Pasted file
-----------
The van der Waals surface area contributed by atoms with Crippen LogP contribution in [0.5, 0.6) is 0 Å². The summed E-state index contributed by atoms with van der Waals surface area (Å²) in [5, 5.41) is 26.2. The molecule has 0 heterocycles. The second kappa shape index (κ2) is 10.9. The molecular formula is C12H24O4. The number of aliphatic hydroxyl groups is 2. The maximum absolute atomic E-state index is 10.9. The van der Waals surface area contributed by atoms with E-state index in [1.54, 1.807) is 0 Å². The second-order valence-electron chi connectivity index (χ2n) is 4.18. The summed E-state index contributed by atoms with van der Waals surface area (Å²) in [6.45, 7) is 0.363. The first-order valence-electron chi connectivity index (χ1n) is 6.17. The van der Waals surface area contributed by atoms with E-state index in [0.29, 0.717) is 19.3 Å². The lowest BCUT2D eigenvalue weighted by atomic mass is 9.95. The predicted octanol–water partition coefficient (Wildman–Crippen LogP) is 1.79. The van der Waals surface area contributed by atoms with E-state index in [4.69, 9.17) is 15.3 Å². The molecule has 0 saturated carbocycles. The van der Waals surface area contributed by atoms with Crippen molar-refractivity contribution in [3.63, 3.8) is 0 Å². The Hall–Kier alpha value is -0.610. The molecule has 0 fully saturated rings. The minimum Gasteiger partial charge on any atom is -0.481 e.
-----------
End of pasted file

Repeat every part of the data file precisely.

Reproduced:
The van der Waals surface area contributed by atoms with Crippen LogP contribution in [0.5, 0.6) is 0 Å². The summed E-state index contributed by atoms with van der Waals surface area (Å²) in [5, 5.41) is 26.2. The molecule has 0 heterocycles. The second kappa shape index (κ2) is 10.9. The molecular formula is C12H24O4. The number of aliphatic hydroxyl groups is 2. The maximum absolute atomic E-state index is 10.9. The van der Waals surface area contributed by atoms with E-state index in [1.54, 1.807) is 0 Å². The second-order valence-electron chi connectivity index (χ2n) is 4.18. The summed E-state index contributed by atoms with van der Waals surface area (Å²) in [6.45, 7) is 0.363. The first-order valence-electron chi connectivity index (χ1n) is 6.17. The van der Waals surface area contributed by atoms with E-state index in [0.29, 0.717) is 19.3 Å². The lowest BCUT2D eigenvalue weighted by atomic mass is 9.95. The predicted octanol–water partition coefficient (Wildman–Crippen LogP) is 1.79. The van der Waals surface area contributed by atoms with E-state index in [4.69, 9.17) is 15.3 Å². The molecule has 0 saturated carbocycles. The van der Waals surface area contributed by atoms with Crippen molar-refractivity contribution in [3.63, 3.8) is 0 Å². The Hall–Kier alpha value is -0.610. The molecule has 0 fully saturated rings. The minimum Gasteiger partial charge on any atom is -0.481 e.